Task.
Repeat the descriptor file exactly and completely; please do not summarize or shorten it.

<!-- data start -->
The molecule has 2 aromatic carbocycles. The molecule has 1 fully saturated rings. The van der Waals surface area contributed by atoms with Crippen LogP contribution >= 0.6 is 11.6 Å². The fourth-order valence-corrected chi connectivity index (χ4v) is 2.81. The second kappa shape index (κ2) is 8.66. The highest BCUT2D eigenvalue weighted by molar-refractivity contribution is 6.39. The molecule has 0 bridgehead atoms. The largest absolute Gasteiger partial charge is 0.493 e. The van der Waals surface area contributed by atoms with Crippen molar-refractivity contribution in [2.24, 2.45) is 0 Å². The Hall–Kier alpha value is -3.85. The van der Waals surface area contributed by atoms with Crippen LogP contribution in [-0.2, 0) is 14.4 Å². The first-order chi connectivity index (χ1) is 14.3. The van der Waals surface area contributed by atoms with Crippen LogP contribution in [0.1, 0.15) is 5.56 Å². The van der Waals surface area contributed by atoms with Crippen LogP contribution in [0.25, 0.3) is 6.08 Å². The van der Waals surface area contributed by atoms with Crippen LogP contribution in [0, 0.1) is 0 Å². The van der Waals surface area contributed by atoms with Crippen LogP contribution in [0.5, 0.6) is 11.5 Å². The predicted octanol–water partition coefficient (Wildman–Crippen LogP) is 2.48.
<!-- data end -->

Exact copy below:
The molecule has 2 aromatic carbocycles. The molecule has 1 fully saturated rings. The van der Waals surface area contributed by atoms with Crippen LogP contribution >= 0.6 is 11.6 Å². The fourth-order valence-corrected chi connectivity index (χ4v) is 2.81. The second kappa shape index (κ2) is 8.66. The highest BCUT2D eigenvalue weighted by molar-refractivity contribution is 6.39. The molecule has 0 bridgehead atoms. The largest absolute Gasteiger partial charge is 0.493 e. The van der Waals surface area contributed by atoms with Crippen molar-refractivity contribution in [2.24, 2.45) is 0 Å². The Hall–Kier alpha value is -3.85. The van der Waals surface area contributed by atoms with Crippen LogP contribution in [-0.2, 0) is 14.4 Å². The first-order chi connectivity index (χ1) is 14.3. The van der Waals surface area contributed by atoms with Crippen LogP contribution in [0.1, 0.15) is 5.56 Å². The van der Waals surface area contributed by atoms with Crippen LogP contribution in [0.25, 0.3) is 6.08 Å². The van der Waals surface area contributed by atoms with Crippen LogP contribution in [0, 0.1) is 0 Å². The van der Waals surface area contributed by atoms with Crippen LogP contribution in [0.5, 0.6) is 11.5 Å². The predicted octanol–water partition coefficient (Wildman–Crippen LogP) is 2.48.